Custom LASIK is a procedure that enables your surgeon to further customize the conventional LASIK procedure to your individual eyes. Custom LASIK provides an additional level of data about your vision requirements using wavefront technology. A device called a wavefront analyzer measures the way light travels through your eye and compares it to an eye with perfect vision. This device then creates a 3-D wavefront map that is uniquely yours, in the same way that your "fingerprint" is unique to only you. This additional data is then used by your surgeon to customize the LASIK procedure to your individual vision requirements.
Wavefront technology functions as a roadmap for LASIK surgery, providing benefits to the patient during both the evaluation and treatment process.
During the patient evaluation process, wavefront provides the physician comprehensive individual diagnostic information, not available using earlier technologies. Thus, before surgery even begins, the surgeon is better able to determine the appropriate course of treatment.
During treatment, wavefront allows the surgeon to tailor the laser beam settings, making the surgical procedure itself more precise. In this way, wavefront technology offers the patients sharper, crisper, better quality vision, as well as a reduction in nighttime vision difficulties, such as halos and glare.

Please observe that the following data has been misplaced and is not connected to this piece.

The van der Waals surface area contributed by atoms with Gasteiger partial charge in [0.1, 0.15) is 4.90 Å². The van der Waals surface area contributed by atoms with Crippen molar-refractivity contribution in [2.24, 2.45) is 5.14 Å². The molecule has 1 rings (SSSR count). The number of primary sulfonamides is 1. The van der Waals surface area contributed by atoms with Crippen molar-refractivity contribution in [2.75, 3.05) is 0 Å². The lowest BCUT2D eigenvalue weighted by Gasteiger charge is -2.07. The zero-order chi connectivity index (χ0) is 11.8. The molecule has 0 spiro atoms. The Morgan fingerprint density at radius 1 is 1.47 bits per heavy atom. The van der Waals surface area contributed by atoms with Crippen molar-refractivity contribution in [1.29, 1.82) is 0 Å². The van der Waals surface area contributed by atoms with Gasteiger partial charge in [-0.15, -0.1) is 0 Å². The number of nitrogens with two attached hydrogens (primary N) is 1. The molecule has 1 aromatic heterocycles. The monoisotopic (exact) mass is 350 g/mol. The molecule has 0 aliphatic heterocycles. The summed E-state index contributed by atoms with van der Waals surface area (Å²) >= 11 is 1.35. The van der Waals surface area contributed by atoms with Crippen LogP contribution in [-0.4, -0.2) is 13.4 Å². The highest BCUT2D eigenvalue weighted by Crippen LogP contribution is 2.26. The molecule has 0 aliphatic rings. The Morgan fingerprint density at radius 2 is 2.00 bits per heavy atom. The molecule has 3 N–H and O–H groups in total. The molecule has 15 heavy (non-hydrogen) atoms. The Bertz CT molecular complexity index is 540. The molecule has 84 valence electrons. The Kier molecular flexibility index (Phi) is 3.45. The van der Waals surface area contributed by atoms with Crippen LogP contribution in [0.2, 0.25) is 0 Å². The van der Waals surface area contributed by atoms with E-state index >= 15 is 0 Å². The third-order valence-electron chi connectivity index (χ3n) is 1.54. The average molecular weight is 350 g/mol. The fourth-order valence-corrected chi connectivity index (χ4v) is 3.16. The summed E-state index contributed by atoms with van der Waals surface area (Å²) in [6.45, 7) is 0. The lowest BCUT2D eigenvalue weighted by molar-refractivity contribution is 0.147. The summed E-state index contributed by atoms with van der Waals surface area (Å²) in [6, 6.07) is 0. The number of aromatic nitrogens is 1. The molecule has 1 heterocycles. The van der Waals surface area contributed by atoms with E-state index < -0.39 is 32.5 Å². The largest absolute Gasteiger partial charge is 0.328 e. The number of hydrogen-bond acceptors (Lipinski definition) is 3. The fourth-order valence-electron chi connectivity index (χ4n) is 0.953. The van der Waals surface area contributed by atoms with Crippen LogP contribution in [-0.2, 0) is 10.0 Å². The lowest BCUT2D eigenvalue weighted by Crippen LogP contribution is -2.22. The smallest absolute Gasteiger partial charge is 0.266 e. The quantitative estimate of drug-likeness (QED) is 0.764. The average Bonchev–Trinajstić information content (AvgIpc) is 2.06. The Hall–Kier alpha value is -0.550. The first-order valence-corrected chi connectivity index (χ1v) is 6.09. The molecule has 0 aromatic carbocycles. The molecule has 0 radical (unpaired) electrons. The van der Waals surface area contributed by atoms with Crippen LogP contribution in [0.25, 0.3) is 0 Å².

Wavefront technology is an adjunct tool used to enhance an already safe and effective procedure. As the most common form of vision correction surgery, LASIK has already benefited millions of patients. The increased safety and the improved quality of vision benefits of customized procedures are an important technological advancement for patients and physicians alike.
HOW DOES WAVEFRONT WORK?
Light can be thought of as traveling in a series of flat sheets, known as wavefronts. To clarify the confusion about light traveling as waves instead of rays, waves are just perpendicular to light rays. These light waves are wrinkled or distorted as they pass through imperfections in the eye. These errors can be displayed on a color map of the wavefront image, which is the tool that is used to diagnose, and then determine corrections, for abberrations in the eye.
THE WAVEFRONT-GUIDED TREATMENT
The goal of wavefront-guided laser treatment is to make corrections in the surface of the cornea that compensate for errors in the total visual system. Thus, the amount of wrinkle or error in the wavefront reflected from the back of the eye, as compared to the reference wavefront that was projected into it, defines the compensating optical correction. If the wavefront is retarded in relation to the reference wavefront, the laser must remove more tissue from the part of the cornea related to that pattern. If the wavefront is advanced (in front of the referenced wavefront), the laser must remove less tissue. It should be noted that wavefront treatment does induce some minor second-order spherical errors, but to a significantly lesser extent than conventional refractive surgery.
In this way, a wavefront-guided treatment is customized to the characteristics of each eye and intended to minimize higher-order aberrations so that the greatest quality of vision can be achieved.